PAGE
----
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Three Diseases at Once?

Here’s a really nice paper that points out a possible way to attack three terrible parasitic diseases at the same time: Chagas disease, leishmaniasis, and sleeping sickness, all caused by related protozoan organisms. This new effort, a multicenter collaboration between labs at Novartis, York, Washington, and the Wellcome Trust labs at Glasgow, tested a large screening collection against all three organisms looking for overlap. A lead compound (GMF5343) was optimized to give GNF6702. Note that the key change was switching out the heterocyclic core; work on the side chains did the rest. GNF3849 looks like a pretty good compound, but it wasn’t selective enough in mammalian cell counterscreens, whereas GNF6702 doesn’t touch them at all.

GNF progression

So what are these compounds doing? One way to find that out in an infectious disease organism is to keep hitting it with low doses of the compound and seeing if you can breed resistant strains – then you sequence those and look for what changed. Inducing resistance to compounds in the series wasn’t easy, but some of the analogs (after months of selection pressures) did yield strains that had mutations in several genes, with two changes in a gene coding for the proteasome beta-4 subunit. The proteasome has already been a target in antimalarial therapies, and it seemed a likely candidate here as well. Specific substrate assays proved that the chymotrypsin-like activity of the proteasome was indeed strongly inhibited by GNF6702, while the mutant strains were far less susceptible.

Interestingly (and in contrast to the known proteasome-targeting drugs), the compound has a noncompetitive mechanism for enzyme inhibition. As mentioned, it’s clean against mammalian proteasomes, which happen to have a sequence closer to the resistant mutant forms. This compound was taken into several rodent models of disease, and showed substantial activity in all of them, eradicating parasites from several completely different tissues and cellular compartments.

The paper says that GNF6702 is currently in preclinical tox testing, and I wish everyone involved luck if it does indeed move on to human trials. Something like this could be a real advance – a new compound, a new mechanism of action, activity across several diseases, and very slow onset of resistance. It may yet turn out these diseases will end up needing separate drugs in the end, but if just one could be distributed instead, that would also be a good feature in many of the areas where these diseases cause the most suffering. Congratulations to all involved!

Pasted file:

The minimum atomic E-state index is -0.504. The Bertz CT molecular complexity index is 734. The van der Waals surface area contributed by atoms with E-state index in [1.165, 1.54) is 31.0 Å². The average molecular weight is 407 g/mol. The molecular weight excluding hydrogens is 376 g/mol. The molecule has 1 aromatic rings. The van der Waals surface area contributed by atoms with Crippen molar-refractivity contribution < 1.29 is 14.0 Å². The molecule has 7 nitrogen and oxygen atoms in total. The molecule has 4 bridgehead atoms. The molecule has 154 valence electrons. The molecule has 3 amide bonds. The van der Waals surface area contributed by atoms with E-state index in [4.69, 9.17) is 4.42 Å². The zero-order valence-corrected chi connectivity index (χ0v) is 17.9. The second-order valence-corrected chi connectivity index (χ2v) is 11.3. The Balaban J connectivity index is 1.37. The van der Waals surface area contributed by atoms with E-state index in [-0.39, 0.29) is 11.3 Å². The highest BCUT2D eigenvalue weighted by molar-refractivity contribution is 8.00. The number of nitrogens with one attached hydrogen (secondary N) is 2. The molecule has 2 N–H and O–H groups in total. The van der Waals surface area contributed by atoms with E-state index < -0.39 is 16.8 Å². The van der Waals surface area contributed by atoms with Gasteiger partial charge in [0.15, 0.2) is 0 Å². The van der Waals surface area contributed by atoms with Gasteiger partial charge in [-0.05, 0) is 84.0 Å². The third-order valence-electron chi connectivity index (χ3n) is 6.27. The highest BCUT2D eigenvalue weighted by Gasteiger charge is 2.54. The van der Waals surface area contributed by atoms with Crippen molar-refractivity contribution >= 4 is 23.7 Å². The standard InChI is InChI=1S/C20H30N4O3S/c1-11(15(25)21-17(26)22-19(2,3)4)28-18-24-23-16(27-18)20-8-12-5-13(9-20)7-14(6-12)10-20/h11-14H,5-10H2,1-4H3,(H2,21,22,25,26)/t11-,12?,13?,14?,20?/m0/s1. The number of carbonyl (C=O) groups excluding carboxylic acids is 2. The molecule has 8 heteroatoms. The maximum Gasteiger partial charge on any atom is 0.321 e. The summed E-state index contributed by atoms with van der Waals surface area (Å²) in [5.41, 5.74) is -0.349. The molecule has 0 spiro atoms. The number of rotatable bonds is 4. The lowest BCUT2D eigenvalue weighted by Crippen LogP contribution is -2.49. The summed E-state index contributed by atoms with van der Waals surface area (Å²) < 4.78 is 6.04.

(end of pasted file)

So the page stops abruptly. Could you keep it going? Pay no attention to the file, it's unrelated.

18 comments on “Three Diseases at Once?”

  1. Peter Kenny says:

    This looks like a most encouraging development! Sometimes a compound targeted at one parasite can hit other classes of parasite and the cysteine protease inhibitor K777 which was of interest for Chagas also shows activity in a murine schistosomiasis model. There are some points of interest of general medicinal chemistry interest as well such as the bioisosteric relationship between 1,2,4-triazole and oxazole. The N1 and N7 ‘lone pairs’ will tend to reinforce each other (see discussion of 1,8-naphthyridine in article that I’ve linked as URL for this comment) in an analogous manner to those of pyridazine.

    On an unrelated note, it’d be interesting to hear what advice advocates for Fsp3 as a design parameter would have had for the project team with respect to the acceptability of the hit and to the best way to optimise it.

    1. Phil says:

      I guess there is still uncharted chemical space in flatland too!

    2. The passive voice is used to an alarming extent. Verb subjects are hidden and ambiguous. A parody is difficult to achieve, as satire cannot exceed the original!

      1. Phil says:

        Derek, your bot filter must be malfunctioning. I think Hemingway got in.

    3. Julie says:

      “The N1 and N7 ‘lone pairs’ will tend to reinforce each other (see discussion of 1,8-naphthyridine in article that I’ve linked as URL for this comment) in an analogous manner to those of pyridazine.”

      could you re-post the link?

      1. Snapple says:

        The URL is the poster’s name. It allows you to use the name of the commenter as a hyperlink.

      2. Peter Kenny says: